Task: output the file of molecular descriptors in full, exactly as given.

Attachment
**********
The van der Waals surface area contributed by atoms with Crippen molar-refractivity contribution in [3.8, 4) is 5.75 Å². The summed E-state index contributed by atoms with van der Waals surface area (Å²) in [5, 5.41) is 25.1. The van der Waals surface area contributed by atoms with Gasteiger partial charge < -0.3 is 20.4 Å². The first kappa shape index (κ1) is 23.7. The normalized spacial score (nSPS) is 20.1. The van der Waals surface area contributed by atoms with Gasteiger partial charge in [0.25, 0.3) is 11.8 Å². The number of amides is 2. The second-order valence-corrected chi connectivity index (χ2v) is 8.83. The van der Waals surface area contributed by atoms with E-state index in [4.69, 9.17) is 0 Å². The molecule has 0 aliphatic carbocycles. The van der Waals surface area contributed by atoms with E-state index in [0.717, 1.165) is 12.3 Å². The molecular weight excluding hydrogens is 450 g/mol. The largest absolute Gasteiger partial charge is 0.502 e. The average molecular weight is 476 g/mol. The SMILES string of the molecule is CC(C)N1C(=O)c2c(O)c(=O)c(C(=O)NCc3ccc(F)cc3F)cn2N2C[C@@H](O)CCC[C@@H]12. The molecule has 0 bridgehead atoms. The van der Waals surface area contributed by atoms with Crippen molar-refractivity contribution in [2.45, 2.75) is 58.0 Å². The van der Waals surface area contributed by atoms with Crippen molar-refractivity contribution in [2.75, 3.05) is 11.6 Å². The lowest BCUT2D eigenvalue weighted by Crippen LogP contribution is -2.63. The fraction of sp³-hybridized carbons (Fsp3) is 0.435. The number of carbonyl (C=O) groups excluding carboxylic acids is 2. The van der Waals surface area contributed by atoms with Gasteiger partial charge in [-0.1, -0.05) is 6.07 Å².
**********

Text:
The van der Waals surface area contributed by atoms with Crippen molar-refractivity contribution in [3.8, 4) is 5.75 Å². The summed E-state index contributed by atoms with van der Waals surface area (Å²) in [5, 5.41) is 25.1. The van der Waals surface area contributed by atoms with Gasteiger partial charge < -0.3 is 20.4 Å². The first kappa shape index (κ1) is 23.7. The normalized spacial score (nSPS) is 20.1. The van der Waals surface area contributed by atoms with Gasteiger partial charge in [0.25, 0.3) is 11.8 Å². The number of amides is 2. The second-order valence-corrected chi connectivity index (χ2v) is 8.83. The van der Waals surface area contributed by atoms with E-state index in [4.69, 9.17) is 0 Å². The molecule has 0 aliphatic carbocycles. The van der Waals surface area contributed by atoms with E-state index in [0.717, 1.165) is 12.3 Å². The molecular weight excluding hydrogens is 450 g/mol. The largest absolute Gasteiger partial charge is 0.502 e. The average molecular weight is 476 g/mol. The SMILES string of the molecule is CC(C)N1C(=O)c2c(O)c(=O)c(C(=O)NCc3ccc(F)cc3F)cn2N2C[C@@H](O)CCC[C@@H]12. The molecule has 0 bridgehead atoms. The van der Waals surface area contributed by atoms with Crippen molar-refractivity contribution in [2.45, 2.75) is 58.0 Å². The van der Waals surface area contributed by atoms with Crippen molar-refractivity contribution in [2.75, 3.05) is 11.6 Å². The lowest BCUT2D eigenvalue weighted by Crippen LogP contribution is -2.63. The fraction of sp³-hybridized carbons (Fsp3) is 0.435. The number of carbonyl (C=O) groups excluding carboxylic acids is 2. The van der Waals surface area contributed by atoms with Gasteiger partial charge in [-0.1, -0.05) is 6.07 Å².